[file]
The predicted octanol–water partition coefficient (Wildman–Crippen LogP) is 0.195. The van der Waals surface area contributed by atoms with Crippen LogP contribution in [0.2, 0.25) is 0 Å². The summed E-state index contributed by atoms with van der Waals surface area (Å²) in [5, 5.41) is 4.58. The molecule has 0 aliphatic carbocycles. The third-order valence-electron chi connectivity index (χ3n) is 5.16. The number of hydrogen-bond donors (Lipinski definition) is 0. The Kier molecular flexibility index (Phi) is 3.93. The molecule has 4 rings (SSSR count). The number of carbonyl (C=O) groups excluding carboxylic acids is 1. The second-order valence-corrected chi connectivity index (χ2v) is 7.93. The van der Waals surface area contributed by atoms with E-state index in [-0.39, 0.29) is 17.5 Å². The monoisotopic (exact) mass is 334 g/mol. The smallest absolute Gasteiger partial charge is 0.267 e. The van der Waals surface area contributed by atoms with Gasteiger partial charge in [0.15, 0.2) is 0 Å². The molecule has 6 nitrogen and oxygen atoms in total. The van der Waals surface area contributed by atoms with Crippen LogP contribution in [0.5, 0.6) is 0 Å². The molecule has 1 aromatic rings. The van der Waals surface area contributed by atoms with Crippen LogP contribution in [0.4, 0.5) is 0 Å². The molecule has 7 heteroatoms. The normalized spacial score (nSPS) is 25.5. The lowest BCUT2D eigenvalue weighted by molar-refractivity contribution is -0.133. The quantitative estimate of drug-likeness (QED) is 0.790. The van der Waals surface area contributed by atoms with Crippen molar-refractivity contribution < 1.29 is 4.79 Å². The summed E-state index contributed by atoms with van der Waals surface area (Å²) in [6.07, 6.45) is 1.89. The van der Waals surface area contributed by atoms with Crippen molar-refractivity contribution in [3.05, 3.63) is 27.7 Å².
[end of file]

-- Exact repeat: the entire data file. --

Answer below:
The predicted octanol–water partition coefficient (Wildman–Crippen LogP) is 0.195. The van der Waals surface area contributed by atoms with Crippen LogP contribution in [0.2, 0.25) is 0 Å². The summed E-state index contributed by atoms with van der Waals surface area (Å²) in [5, 5.41) is 4.58. The molecule has 0 aliphatic carbocycles. The third-order valence-electron chi connectivity index (χ3n) is 5.16. The number of hydrogen-bond donors (Lipinski definition) is 0. The Kier molecular flexibility index (Phi) is 3.93. The molecule has 4 rings (SSSR count). The number of carbonyl (C=O) groups excluding carboxylic acids is 1. The second-order valence-corrected chi connectivity index (χ2v) is 7.93. The van der Waals surface area contributed by atoms with E-state index in [-0.39, 0.29) is 17.5 Å². The monoisotopic (exact) mass is 334 g/mol. The smallest absolute Gasteiger partial charge is 0.267 e. The van der Waals surface area contributed by atoms with Gasteiger partial charge in [0.15, 0.2) is 0 Å². The molecule has 6 nitrogen and oxygen atoms in total. The van der Waals surface area contributed by atoms with Crippen LogP contribution in [0.5, 0.6) is 0 Å². The molecule has 1 aromatic rings. The van der Waals surface area contributed by atoms with Crippen LogP contribution in [0.4, 0.5) is 0 Å². The molecule has 7 heteroatoms. The normalized spacial score (nSPS) is 25.5. The lowest BCUT2D eigenvalue weighted by molar-refractivity contribution is -0.133. The quantitative estimate of drug-likeness (QED) is 0.790. The van der Waals surface area contributed by atoms with Crippen molar-refractivity contribution < 1.29 is 4.79 Å². The summed E-state index contributed by atoms with van der Waals surface area (Å²) in [6.07, 6.45) is 1.89. The van der Waals surface area contributed by atoms with Crippen molar-refractivity contribution in [3.05, 3.63) is 27.7 Å².